The most relevant questions to ask, however, are as follows: What will be the implications of the NICE-SUGAR results for the vast majority of patients with hyperglycemia in the ICU? Are there specific subgroups of patients that perhaps benefited from this intervention? Is there a benefit derived from longer stays in the ICU? What were the mechanisms for the observations? We simply do not know why there was increased mortality in the intensive insulin group, but we could argue that the adverse effect was related to intensive insulin treatment, hypoglycemia, or mechanisms yet undefined. Given the emerging data on the multiple mechanisms by which hypoglycemia can adversely affect cardiovascular disease and knowing the difficulty in detecting neuroglycopenia in the critically ill patient, we need to further evaluate the impact of hypoglycemia in the ICU setting and its effect on outcomes (8,9). An intriguing question yet to be answered is whether intensive glycemic control can be achieved without significant hypoglycemia (e.g., use of continuous monitoring) and whether achieving tight glycemic control without hypoglycemia would have altered outcomes. In regard to intensive insulin therapy, could it have impacted molecular mechanisms that are critical for tissue repair? For example, the term “autophagy” refers to a major catabolic pathway by which cells degrade and recycle macromolecules and organelles, and the process plays a critical role in removing damaged cellular structures to keep the cell healthy (10). Autophagy is inhibited by insulin; thus, theoretically, high insulin concentrations might constrain cellular repair. We also know that critical illnesses, such as those conditions seen in the ICU (i.e., sepsis, trauma, etc.), are accompanied by increased cell death (11). Therefore, is it plausible to postulate that intensive insulin may have impaired tissue remodeling and repair in this critically ill population but perhaps not in clinical situations (e.g., outpatient settings) where this process may be more in balance? This may be a prime example of a situation where an understanding of the molecular biology of apoptosis and of how therapeutic interventions modulate the process in critical illness is direly needed. This information could have great clinical relevance.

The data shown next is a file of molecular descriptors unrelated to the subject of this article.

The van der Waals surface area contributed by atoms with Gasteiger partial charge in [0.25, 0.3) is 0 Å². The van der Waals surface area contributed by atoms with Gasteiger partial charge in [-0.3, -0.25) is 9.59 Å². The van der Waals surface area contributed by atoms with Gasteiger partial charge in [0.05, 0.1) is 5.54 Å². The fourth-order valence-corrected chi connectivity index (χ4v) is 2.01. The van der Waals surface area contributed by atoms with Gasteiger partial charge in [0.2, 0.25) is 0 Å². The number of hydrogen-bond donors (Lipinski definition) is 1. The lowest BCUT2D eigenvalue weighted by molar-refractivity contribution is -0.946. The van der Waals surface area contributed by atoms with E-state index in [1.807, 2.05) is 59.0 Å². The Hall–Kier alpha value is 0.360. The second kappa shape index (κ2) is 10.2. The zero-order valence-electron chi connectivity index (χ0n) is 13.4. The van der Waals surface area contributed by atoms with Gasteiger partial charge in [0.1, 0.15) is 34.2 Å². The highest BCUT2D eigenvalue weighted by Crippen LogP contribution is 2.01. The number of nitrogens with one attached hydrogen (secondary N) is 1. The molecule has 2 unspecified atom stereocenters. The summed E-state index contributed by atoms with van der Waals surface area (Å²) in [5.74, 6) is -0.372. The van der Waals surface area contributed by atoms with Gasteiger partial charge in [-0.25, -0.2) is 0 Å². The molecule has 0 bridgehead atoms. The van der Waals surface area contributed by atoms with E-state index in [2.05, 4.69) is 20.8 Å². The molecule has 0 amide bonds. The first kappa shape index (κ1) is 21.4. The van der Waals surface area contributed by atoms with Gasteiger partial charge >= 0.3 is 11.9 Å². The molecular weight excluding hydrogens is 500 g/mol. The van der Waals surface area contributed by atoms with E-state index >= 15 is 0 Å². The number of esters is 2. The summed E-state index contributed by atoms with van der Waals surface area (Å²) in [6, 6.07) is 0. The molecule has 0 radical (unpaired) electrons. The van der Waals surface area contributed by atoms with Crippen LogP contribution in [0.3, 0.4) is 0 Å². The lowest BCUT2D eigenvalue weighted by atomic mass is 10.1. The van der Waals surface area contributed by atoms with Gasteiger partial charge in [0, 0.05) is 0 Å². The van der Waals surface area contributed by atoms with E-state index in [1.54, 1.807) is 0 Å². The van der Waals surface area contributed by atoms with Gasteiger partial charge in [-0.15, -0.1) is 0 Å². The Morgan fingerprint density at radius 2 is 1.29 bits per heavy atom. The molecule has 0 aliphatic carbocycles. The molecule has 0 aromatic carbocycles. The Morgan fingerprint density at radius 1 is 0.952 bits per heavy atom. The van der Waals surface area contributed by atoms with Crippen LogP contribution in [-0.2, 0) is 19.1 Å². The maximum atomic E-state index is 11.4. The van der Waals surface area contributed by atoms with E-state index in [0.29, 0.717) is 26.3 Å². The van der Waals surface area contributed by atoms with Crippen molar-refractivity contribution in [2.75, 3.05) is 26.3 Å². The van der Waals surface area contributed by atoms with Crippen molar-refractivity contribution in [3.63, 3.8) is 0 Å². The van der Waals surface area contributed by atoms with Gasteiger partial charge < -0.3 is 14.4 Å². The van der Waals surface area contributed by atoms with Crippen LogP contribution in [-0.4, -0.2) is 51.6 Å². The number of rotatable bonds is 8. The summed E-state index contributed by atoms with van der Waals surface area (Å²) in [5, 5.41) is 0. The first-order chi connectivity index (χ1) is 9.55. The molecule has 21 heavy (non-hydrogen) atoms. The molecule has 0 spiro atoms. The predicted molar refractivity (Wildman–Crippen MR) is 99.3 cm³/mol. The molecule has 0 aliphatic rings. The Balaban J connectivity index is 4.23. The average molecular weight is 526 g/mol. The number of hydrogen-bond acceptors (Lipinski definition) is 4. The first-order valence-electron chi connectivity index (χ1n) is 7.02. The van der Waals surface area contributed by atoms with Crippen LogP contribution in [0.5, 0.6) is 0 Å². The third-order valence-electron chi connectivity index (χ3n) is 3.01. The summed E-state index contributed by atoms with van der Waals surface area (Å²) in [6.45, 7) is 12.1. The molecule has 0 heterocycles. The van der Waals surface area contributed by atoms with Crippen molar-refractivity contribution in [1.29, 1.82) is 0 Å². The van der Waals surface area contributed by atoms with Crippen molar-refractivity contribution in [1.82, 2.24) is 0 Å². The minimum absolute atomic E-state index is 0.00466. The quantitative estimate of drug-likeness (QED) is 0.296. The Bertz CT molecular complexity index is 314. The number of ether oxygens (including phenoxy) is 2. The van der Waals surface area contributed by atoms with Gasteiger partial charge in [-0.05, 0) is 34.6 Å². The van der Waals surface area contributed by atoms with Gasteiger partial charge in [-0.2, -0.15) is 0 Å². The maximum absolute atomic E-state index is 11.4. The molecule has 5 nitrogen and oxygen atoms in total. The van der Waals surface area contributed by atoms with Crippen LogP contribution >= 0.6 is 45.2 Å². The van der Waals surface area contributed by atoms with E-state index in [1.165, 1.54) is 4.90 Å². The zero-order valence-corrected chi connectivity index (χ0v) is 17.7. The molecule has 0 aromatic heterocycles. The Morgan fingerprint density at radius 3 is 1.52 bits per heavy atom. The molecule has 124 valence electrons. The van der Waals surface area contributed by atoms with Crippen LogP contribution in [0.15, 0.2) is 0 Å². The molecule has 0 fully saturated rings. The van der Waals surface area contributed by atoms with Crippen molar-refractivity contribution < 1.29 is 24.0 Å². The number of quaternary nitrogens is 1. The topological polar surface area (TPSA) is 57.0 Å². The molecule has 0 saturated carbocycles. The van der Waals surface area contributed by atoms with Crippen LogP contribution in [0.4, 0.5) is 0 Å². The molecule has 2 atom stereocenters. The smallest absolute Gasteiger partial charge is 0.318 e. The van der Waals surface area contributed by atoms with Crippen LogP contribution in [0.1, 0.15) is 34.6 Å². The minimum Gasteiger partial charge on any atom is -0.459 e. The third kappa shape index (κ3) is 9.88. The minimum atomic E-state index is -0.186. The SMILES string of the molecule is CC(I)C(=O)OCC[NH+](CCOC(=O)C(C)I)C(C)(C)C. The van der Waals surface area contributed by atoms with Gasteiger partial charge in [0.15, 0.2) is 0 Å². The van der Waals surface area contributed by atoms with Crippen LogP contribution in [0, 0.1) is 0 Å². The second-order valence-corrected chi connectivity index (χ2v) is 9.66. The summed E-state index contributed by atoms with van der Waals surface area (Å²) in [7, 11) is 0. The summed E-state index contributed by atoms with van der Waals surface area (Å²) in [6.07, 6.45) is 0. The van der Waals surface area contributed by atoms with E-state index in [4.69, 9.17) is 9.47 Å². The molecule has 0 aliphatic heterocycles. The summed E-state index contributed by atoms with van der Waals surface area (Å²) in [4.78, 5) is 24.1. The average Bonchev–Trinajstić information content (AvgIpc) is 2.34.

Given this data, do we now abandon our attempts at intensive control in the ICU or, for that matter, not worry about glycemic control in hospitalized settings? Should the energy spent by hospitals to develop an infrastructure to allow glucose monitoring and insulin algorithms be considered wasted? Clearly, if this happens, this will be a “knee jerk” reaction. What we do know is that intensive glycemic control to essentially normal levels with insulin infusion in ICU patients did not improve but perhaps worsened mortality compared with more moderate glycemic targets: achieving a range of 144–180 mg/dl and avoiding significant hypoglycemia. This is an important point that does not imply that we now accept glycemic levels of >200 mg/dl and revert back to days of ignoring glycemic levels and relying on sliding-scale regimens. This is clearly not what the findings of the NICE-SUGAR trial suggest. Until we know the answers, we simply need to accept that our glycemic goals in the ICU should be more moderate, e.g., 140–180 mg/dl. To suggest a totally different paradigm now and to revert back to the level of care in the past would simply be an overreaction to this important study.
No potential conflicts of interest relevant to this article were reported.